Anonymous vs. Facebook … fact or fiction?

The internet seems to be buzzing with word that ‘the gloves are off’; hacktivist group, Anonymous, has essentially thrown down the gauntlet to networking behemoth, Facebook, announcing its destruction on November 5th.

Has it … really?

It does seem, prima facie, to be ‘a bridge too far’ for Anonymous. Facebook isn’t so much a centralised target, inasmuch as it is a global, multi server entity. Bringing it down would incur the wrath and the anger of literally millions of Facebook users, worldwide. In terms of a legitimate Anonymous Operation, it doesn’t have the right ‘feeling’.

Then there is an issue of timing; why announce an anonymous hacking exercise and give two months notice?

Then there is an article of interest on Gawker, which may shed some light on the issue. The Gawker “exclusive” headline reads;

Hacker Plot to ‘Kill Facebook’ Is All a Terrible Misunderstanding

… followed by the following explanation and article;

The internet is quaking with the news that the hacktivist collective Anonymous plans to “destroy” Facebook on November 5th. We spoke to the Anonymous member who was there at the start of “Operation Facebook,” and he told us the whole thing is a misunderstanding that’s spiraled crazily out of control.

An alternative version of “Operation Facebook” is then laid out, citing an Anonymous spokesperson, Speakeasy, as the source;

An Anonymous member named Speakeasy laid the whole story out in a document posted to Pastebin today. In an IRC chat today, Speakeasy said that “Operation Facebook” was launched months ago by him and about 10-20 other people in a room on the Anonymous chat server. However, their goal was not to “destroy” Facebook. The main purpose was to “bring awareness to Facebook keeping data even after you delete an account,” Speakeasy said. (Facebook saves your personal information and continues to use it for data mining even if you delete your account.)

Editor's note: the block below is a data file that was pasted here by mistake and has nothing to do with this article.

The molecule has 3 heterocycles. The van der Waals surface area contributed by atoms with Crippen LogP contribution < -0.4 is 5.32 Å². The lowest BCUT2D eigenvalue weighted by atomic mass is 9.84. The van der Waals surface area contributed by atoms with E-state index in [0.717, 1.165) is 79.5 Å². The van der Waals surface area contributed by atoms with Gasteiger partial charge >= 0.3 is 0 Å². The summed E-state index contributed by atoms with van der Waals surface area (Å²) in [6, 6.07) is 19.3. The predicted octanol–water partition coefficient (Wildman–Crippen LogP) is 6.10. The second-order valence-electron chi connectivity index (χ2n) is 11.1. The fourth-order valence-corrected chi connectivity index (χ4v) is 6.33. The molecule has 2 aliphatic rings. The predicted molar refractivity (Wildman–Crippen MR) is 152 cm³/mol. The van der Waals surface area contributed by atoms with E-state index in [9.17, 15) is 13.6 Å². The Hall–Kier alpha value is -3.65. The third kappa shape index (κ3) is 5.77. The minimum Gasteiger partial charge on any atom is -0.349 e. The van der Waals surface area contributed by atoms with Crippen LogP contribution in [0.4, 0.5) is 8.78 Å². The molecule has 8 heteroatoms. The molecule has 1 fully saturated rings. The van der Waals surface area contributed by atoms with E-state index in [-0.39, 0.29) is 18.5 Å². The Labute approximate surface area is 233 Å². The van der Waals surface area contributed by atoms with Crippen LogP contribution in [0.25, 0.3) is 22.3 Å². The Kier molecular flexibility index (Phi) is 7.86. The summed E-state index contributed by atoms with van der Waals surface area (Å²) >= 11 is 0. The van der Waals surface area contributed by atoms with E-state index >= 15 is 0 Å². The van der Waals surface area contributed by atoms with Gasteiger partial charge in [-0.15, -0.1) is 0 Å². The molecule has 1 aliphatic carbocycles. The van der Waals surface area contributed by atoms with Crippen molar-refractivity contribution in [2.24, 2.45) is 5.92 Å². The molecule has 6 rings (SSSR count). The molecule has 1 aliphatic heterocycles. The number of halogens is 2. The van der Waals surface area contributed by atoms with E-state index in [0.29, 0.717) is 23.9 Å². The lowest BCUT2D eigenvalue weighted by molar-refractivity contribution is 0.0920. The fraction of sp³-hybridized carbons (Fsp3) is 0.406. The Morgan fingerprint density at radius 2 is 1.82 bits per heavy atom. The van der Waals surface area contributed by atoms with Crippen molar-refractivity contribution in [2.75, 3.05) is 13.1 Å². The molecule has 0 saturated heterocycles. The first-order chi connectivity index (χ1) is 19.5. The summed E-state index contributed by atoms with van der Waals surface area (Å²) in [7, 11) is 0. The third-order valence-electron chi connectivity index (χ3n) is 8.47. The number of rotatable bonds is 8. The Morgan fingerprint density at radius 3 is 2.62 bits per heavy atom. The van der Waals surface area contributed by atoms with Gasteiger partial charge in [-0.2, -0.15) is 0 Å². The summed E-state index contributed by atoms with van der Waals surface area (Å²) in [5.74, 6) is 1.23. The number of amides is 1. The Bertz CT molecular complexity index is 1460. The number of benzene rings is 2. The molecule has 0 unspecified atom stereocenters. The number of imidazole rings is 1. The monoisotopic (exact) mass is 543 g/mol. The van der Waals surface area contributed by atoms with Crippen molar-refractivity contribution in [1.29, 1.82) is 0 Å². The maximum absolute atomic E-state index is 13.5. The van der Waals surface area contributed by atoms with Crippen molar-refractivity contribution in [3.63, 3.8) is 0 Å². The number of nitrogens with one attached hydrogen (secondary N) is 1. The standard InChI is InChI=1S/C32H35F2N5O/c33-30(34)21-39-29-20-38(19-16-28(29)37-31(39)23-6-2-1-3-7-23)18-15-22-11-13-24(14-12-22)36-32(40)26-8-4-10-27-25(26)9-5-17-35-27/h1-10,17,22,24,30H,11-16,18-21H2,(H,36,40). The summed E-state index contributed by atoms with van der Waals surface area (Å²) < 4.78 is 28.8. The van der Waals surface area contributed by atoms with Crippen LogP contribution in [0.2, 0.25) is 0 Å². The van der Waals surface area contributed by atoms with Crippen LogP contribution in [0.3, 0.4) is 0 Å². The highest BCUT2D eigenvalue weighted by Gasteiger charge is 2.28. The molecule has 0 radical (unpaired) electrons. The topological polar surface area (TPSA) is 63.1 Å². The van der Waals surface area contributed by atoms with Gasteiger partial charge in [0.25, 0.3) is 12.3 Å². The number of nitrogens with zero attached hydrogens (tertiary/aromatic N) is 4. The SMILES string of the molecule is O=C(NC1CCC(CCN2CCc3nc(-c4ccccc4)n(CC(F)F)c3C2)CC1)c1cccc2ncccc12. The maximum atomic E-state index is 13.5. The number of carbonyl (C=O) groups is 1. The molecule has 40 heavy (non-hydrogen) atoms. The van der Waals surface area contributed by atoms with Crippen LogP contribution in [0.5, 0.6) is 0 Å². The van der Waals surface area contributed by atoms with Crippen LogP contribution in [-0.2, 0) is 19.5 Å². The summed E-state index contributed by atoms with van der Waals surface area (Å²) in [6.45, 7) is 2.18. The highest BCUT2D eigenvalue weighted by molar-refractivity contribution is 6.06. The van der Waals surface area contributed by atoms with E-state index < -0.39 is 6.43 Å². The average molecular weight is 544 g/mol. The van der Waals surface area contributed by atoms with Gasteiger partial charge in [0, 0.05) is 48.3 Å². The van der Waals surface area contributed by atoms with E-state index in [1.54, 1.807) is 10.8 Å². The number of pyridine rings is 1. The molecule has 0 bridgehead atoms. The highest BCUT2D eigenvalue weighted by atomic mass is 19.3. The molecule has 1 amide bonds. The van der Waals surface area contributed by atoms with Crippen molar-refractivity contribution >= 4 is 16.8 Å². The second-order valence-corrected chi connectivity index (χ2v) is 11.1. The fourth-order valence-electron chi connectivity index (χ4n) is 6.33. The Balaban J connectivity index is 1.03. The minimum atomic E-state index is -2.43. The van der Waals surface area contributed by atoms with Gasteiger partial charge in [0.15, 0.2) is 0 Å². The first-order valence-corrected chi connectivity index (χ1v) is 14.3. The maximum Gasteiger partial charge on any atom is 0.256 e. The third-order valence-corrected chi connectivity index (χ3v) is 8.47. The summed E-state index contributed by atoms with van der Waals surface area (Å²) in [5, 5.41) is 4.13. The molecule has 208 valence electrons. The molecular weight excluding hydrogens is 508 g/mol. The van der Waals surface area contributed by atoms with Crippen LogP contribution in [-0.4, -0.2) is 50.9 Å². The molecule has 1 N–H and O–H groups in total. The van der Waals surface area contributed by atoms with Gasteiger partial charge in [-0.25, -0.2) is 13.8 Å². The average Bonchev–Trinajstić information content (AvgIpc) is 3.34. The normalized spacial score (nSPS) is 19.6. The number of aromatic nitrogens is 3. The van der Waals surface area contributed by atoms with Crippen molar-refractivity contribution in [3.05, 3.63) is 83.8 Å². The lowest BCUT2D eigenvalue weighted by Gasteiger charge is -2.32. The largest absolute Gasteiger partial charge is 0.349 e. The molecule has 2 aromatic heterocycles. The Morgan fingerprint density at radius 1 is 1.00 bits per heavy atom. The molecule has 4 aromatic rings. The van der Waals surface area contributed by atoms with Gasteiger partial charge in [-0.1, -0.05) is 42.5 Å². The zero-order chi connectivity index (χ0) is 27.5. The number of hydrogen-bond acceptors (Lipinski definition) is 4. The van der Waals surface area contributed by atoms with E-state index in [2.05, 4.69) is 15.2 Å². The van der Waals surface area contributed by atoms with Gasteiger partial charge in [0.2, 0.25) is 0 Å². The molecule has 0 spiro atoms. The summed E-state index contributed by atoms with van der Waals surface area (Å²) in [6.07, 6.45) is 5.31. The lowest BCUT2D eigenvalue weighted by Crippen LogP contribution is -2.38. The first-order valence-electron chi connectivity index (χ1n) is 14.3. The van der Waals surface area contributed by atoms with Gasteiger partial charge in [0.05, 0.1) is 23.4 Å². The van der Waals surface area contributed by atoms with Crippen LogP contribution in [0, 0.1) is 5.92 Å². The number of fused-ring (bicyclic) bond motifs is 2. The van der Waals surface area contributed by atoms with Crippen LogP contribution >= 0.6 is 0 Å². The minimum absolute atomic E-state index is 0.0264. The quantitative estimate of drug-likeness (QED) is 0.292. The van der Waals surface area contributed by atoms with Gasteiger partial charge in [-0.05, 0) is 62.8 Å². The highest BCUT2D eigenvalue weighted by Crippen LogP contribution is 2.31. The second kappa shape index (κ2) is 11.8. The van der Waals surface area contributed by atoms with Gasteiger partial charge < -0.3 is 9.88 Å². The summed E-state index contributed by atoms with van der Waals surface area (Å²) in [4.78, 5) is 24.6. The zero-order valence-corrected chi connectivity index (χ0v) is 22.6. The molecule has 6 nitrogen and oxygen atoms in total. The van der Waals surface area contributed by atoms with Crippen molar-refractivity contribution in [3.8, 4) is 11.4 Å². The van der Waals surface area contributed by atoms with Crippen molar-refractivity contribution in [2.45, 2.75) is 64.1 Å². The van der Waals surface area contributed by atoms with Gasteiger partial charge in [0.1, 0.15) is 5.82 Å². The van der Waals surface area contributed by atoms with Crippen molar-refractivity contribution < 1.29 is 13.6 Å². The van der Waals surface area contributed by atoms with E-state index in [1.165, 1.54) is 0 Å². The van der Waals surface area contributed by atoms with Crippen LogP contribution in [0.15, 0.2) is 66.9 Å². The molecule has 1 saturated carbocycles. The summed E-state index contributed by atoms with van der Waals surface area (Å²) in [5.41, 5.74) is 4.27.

I don’t think there is any doubt of the dangers of social network sites such as Facebook. The issues of privacy, personal data mining, use by third party surveillance agencies, intelligence agencies and other Alphabet Soup Agencies is very well documented. Members of Facebook, and similar, have volunteered more personal data than any of these agencies could ever have dreamed of securing by their own means, which is exactly why Mark Zuckerberg has been able to cash in to such an extent he has, and why he also has multiple agreements with numerous international agencies, regarding the use of the data Facebook now holds.

I also suggest that Anonymous is a legitimate association of people who have simply ‘had enough’, and feel a sense of ‘belonging’ in a group of armchair activists. The Keyboard Warriors street demonstration.

If nothing else, “Operation Facebook” has gained mainstream media exposure to Anonymous, and inadvertently also brought some much needed attention to Facebook’s use of private information. In a way, the misunderstanding and disinformation regarding “Operation Facebook” has actually done what had originally been intended; to promote Anonymous and to bring attention to the actions of Facebook pertaining to privacy of its members.

There’s something refreshingly cathartic about that.

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  1. ikners.com says:

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